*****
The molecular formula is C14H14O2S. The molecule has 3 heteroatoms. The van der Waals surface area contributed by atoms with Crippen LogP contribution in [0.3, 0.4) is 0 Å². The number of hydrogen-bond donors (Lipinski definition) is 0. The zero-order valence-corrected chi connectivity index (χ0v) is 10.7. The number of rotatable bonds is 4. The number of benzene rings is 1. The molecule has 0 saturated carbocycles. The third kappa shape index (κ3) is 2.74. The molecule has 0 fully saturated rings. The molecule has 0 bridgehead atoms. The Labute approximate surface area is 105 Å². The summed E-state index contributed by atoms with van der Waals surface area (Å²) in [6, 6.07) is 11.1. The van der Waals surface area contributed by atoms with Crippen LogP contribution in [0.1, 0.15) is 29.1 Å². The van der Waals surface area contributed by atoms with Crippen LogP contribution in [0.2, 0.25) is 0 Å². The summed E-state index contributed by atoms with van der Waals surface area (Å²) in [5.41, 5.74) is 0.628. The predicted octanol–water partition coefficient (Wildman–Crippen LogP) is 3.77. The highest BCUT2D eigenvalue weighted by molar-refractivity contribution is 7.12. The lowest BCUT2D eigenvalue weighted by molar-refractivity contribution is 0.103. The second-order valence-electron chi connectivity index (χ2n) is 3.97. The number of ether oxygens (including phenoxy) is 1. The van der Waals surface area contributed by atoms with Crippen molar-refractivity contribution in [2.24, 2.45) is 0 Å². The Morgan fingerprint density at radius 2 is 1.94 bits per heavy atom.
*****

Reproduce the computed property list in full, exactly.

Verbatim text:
The molecular formula is C14H14O2S. The molecule has 3 heteroatoms. The van der Waals surface area contributed by atoms with Crippen LogP contribution in [0.3, 0.4) is 0 Å². The number of hydrogen-bond donors (Lipinski definition) is 0. The zero-order valence-corrected chi connectivity index (χ0v) is 10.7. The number of rotatable bonds is 4. The number of benzene rings is 1. The molecule has 0 saturated carbocycles. The third kappa shape index (κ3) is 2.74. The molecule has 0 fully saturated rings. The molecule has 0 bridgehead atoms. The Labute approximate surface area is 105 Å². The summed E-state index contributed by atoms with van der Waals surface area (Å²) in [6, 6.07) is 11.1. The van der Waals surface area contributed by atoms with Crippen LogP contribution in [0.1, 0.15) is 29.1 Å². The van der Waals surface area contributed by atoms with Crippen LogP contribution in [0.2, 0.25) is 0 Å². The summed E-state index contributed by atoms with van der Waals surface area (Å²) in [5.41, 5.74) is 0.628. The predicted octanol–water partition coefficient (Wildman–Crippen LogP) is 3.77. The highest BCUT2D eigenvalue weighted by molar-refractivity contribution is 7.12. The lowest BCUT2D eigenvalue weighted by molar-refractivity contribution is 0.103. The second-order valence-electron chi connectivity index (χ2n) is 3.97. The number of ether oxygens (including phenoxy) is 1. The van der Waals surface area contributed by atoms with Crippen molar-refractivity contribution in [2.24, 2.45) is 0 Å². The Morgan fingerprint density at radius 2 is 1.94 bits per heavy atom.